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One other thing I really enjoyed about this watch, getting back to the 80’s, is that it isn’t just a car person’s watch. The aesthetic actually brings to my mind, as I briefly mentioned before, 80’s  sci-fi films, in a good way. I think of the future as it was depicted in Blade Runner (1982) with world of neon lights, and harsh geometric forms (a dystopia I actually find appealing) and this watch seems like it could fit in that world. It also brings to mind the watches that Giorgetto Giugaro designed for Seiko that were famously used in the film Aliens. Watches that too were geometric with strong lines and bold use of color. What is very interesting is that Giugaro is really known for his automotive designs, having worked on countless cars including the DeLorean, and various Lancia’s, Maseratis, Alfa Romeos and other Italian classics. Seems like it all relates.

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Zach is the Co-Founder and Executive Editor of Worn & Wound. Before diving headfirst into the world of watches, he spent his days as a product and graphic designer. Zach views watches as the perfect synergy of 2D and 3D design: the place where form, function, fashion and mechanical wonderment come together.
wornandwound zsw

12 responses to “Autodromo Group B Review”

  1. chenpofu says:

    Nice review. I don’t think the buckle on these straps is really a unique design, it looks pretty similar to the buckle on my Nomos Ahoi strap (rectangle, double side, curved).

    One detail I don’t like is that the 3 hands are all different, I prefer to have the hour and minute hand to have the same design. Maybe one can get use to it (and maybe I am a bit slow), but the short second hand and the long minute hand seem confusing also.

  2. jfstudios says:

    Nice watch but 2 deal breakers for me:
    – water resistance should have been 100m with screw down crown to make it a great daily beater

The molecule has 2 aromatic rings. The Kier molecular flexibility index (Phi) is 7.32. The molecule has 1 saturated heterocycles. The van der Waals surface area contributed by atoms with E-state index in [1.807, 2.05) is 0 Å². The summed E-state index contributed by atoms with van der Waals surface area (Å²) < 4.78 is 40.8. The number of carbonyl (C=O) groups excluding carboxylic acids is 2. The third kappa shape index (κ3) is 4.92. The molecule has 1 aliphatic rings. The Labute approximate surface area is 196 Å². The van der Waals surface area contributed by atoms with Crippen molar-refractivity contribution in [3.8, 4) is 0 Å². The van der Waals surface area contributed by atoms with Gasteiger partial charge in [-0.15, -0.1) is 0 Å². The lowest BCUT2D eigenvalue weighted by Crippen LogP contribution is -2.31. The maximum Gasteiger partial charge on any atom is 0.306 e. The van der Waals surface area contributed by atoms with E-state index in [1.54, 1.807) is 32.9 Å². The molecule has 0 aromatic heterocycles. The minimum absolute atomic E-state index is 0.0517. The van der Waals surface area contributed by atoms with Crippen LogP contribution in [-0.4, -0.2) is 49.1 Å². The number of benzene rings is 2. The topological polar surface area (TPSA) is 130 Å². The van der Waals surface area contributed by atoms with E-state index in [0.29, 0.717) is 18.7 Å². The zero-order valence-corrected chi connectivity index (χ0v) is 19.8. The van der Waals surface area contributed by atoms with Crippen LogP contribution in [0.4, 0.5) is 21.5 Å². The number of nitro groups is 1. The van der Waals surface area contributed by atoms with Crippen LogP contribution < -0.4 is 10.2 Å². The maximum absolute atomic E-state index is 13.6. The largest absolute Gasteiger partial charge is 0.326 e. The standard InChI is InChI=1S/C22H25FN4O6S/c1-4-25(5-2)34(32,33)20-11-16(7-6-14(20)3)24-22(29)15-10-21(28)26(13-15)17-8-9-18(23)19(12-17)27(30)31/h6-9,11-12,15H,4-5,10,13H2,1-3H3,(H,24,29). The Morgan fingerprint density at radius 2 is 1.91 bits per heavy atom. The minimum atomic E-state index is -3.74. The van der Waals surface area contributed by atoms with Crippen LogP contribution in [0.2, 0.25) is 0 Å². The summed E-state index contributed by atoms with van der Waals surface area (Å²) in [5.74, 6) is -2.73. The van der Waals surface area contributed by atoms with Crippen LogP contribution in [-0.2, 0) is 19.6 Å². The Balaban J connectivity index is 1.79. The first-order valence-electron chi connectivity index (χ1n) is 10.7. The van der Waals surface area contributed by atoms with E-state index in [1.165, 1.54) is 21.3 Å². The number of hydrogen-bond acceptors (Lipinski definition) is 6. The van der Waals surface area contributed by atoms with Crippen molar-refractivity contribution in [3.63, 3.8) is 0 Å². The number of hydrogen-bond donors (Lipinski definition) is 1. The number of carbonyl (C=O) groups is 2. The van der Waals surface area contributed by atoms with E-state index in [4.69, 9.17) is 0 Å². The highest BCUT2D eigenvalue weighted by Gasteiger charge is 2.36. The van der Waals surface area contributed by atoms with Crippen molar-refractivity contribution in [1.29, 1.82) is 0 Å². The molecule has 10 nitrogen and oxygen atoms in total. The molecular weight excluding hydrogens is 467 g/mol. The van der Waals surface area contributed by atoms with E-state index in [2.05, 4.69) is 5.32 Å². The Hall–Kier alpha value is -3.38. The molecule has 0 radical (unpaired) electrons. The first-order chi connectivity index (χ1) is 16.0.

– they are trying to push the price enveloppe too far. I’d rather have a Sinn or other swiss / German brand at this price

  3. Svetoslav Popov says:

    I’ve bought Smiths Nato PRS-40,, which is far better for me. It is 100m water proof and also has much more brutal appearance.

  4. Watchlords Forum says:

    Interesting article. This is one of the better designed automotive themed watches I have seen. Far too many of them are over done with features that are not needed by the average watch buyer. The movement is reliable although not on par with an ETA but for the price point not a bad buy.

  5. Pom says:

    One thing that has worried me is when I compare the lume on my blue group b it’s practically non-existant but on these photos it’s so striking. Guess I’ll see what Autodromo and the retailer say… as something on my watch can’t be right.

  6. Michael says:

    This really is a stunner of a watch, in any color. While the price seems high to some, keep in mind that lower production volume means the development costs are amortized over a smaller quantity. Also machining titanium is costly, the crystal is bespoke(expensive), etc. The price is totally justified, however that also means competition from brands that offer perhaps more watch, but less design. I do wish for more water resistance (10bar) and would trade a couple of mm in case thickness to get that, which characteristic of the durability of those racing cars.

  7. Nelson says:

    I don’t like the hands. They seem confusing.

  8. smoothsweeper says:

    Can’t decide between the colors!

  9. smoothsweeper says:

    On the yellow model, it looks like the second hand tip is the same color as the indices. Is this what it looks like in person?

  10. Wow, with the different styles available, it’s nice to get an up close view of the Group B. They look really great on a nato strap, especially with their lightweight design, you can see this fitting well together.

  11. Justin Yates says:

    Love the design of the watch a lot.. That being said I’ve never seen a watch miss so far off the mark when it came to the price. This is like Macallan 18 going from $110 a bottle to $230 overnight for no reason. I wouldn’t mind picking up one secondhand but it might be difficult because I don’t see that many picking it up firsthand.